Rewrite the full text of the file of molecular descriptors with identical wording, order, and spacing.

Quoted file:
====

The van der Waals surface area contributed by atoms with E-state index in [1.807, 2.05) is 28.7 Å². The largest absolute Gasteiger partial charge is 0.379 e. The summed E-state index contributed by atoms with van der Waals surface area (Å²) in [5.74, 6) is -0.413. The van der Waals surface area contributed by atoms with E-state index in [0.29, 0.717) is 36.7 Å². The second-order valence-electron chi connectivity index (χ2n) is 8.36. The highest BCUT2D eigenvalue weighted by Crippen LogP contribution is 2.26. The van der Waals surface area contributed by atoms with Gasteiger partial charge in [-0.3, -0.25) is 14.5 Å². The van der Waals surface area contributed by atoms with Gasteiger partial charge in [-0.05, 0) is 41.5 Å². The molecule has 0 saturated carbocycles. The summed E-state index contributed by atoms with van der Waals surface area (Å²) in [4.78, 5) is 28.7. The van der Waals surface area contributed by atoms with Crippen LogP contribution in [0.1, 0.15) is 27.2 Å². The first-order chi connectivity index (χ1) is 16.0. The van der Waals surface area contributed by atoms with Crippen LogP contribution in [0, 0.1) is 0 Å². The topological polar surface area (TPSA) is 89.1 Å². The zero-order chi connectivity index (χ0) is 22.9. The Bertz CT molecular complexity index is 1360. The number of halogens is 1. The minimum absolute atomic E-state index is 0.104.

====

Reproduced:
The van der Waals surface area contributed by atoms with E-state index in [1.807, 2.05) is 28.7 Å². The largest absolute Gasteiger partial charge is 0.379 e. The summed E-state index contributed by atoms with van der Waals surface area (Å²) in [5.74, 6) is -0.413. The van der Waals surface area contributed by atoms with E-state index in [0.29, 0.717) is 36.7 Å². The second-order valence-electron chi connectivity index (χ2n) is 8.36. The highest BCUT2D eigenvalue weighted by Crippen LogP contribution is 2.26. The van der Waals surface area contributed by atoms with Gasteiger partial charge in [-0.3, -0.25) is 14.5 Å². The van der Waals surface area contributed by atoms with Gasteiger partial charge in [-0.05, 0) is 41.5 Å². The molecule has 0 saturated carbocycles. The summed E-state index contributed by atoms with van der Waals surface area (Å²) in [4.78, 5) is 28.7. The van der Waals surface area contributed by atoms with Crippen LogP contribution in [0.1, 0.15) is 27.2 Å². The first-order chi connectivity index (χ1) is 16.0. The van der Waals surface area contributed by atoms with Crippen LogP contribution in [0, 0.1) is 0 Å². The topological polar surface area (TPSA) is 89.1 Å². The zero-order chi connectivity index (χ0) is 22.9. The Bertz CT molecular complexity index is 1360. The number of halogens is 1. The minimum absolute atomic E-state index is 0.104.